This joint collaboration among Intel, Imperial College London and University College London aims to address challenging social, economic and environmental problems of city life with computing technology.
Using London as a test bed, researchers will explore technologies to make cities more aware and adaptive by harnessing real time user and city infrastructure data.
For example, through a city urban cloud platform, the city managers could perform real time city optimizations such as predicting the effects of extreme weather events on the city’s water and energy supplies, resulting in delivery of near real time information to citizens through citywide displays and mobile applications.
At this Institute, Intel and the Technische Universitat Darmstadt will explore ways to dramatically advance the trustworthiness of mobile and embedded devices and ecosystems.
For example, the joint research will seek ways to develop secure, car to device communications for added driver safety; new approaches to secure mobile commerce, and a better understanding of privacy and its various implementations.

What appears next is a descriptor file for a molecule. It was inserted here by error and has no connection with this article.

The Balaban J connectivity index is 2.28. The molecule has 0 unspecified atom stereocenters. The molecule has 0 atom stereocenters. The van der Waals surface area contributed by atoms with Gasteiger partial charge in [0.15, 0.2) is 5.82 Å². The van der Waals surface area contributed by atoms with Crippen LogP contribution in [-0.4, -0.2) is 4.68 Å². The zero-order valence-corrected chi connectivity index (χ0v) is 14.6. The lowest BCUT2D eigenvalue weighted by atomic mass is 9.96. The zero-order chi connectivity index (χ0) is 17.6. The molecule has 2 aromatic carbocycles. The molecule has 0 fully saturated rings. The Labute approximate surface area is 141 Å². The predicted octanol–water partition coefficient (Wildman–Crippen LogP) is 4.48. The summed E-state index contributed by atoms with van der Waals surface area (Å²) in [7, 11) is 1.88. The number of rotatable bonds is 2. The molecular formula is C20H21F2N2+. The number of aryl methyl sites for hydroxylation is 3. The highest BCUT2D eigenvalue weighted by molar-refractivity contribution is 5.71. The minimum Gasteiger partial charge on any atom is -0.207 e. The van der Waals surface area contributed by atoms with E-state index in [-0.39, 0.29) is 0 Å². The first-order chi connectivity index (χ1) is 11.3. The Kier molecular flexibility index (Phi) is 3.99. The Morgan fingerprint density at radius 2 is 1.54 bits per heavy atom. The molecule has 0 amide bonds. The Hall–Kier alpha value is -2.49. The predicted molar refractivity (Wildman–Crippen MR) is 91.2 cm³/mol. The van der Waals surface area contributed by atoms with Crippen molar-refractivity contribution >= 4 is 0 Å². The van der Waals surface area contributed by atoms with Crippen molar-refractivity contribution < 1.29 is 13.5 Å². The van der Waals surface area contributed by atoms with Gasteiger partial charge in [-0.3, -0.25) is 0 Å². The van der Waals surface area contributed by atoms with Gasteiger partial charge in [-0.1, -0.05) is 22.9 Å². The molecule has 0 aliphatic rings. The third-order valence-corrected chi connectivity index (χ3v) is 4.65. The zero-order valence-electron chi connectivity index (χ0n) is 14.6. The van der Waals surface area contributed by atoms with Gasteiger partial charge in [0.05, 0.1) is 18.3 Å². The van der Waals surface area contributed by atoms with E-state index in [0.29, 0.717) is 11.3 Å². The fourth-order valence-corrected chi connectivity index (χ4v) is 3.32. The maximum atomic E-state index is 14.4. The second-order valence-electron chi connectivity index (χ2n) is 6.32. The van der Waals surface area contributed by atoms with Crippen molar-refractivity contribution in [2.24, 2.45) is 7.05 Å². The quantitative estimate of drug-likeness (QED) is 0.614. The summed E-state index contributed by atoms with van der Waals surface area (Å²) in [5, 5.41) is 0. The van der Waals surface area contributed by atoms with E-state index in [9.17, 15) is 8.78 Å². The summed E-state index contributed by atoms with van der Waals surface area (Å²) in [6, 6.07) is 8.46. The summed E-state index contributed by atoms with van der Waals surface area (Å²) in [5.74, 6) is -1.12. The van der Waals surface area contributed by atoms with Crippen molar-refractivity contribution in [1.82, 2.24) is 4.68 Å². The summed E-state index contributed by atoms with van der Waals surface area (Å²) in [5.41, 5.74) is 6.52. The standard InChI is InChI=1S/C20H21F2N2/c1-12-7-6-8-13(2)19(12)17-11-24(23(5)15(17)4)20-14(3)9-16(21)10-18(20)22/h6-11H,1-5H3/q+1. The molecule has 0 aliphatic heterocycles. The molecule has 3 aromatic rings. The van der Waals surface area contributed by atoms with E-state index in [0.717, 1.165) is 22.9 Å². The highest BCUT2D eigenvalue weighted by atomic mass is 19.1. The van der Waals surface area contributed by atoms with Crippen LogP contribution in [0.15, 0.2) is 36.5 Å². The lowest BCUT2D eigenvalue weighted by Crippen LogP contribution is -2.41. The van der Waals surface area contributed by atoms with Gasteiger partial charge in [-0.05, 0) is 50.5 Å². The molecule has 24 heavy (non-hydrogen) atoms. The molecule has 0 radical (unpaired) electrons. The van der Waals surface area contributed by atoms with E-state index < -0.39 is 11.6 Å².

By grounding the research in the needs of future users, the institute will then research software and hardware to enable robust, available, survivable systems for those use cases.
In a joint collaboration with the Technion Israel Institute of Technology in Haifa and the Hebrew University in Jerusalem, the ICRI will explore ways to enable computing systems to augment human capabilities in a wide array of complex tasks.
For example, by developing body sensors that continuously monitor the owner’s body, researchers could then pre process this information and take appropriate actions.
The system can continuously monitor human functions from the brain, heart, blood, eyes and more, and send this data to a remote server that will combine them with other data such as environmental weather conditions, along with historical data, and could proactively warn people about a potential headache or dizziness during driving.
“Intel has long recognized that the computing industry is sustained by the efforts of many participants,” said Chris Ramming, director of Intel Labs University Collaborations Office.
“We are hopeful that we will be able to expand the program and include other industry and government sponsors to find new ways to accelerate the creation and adoption of valuable new technologies.”.
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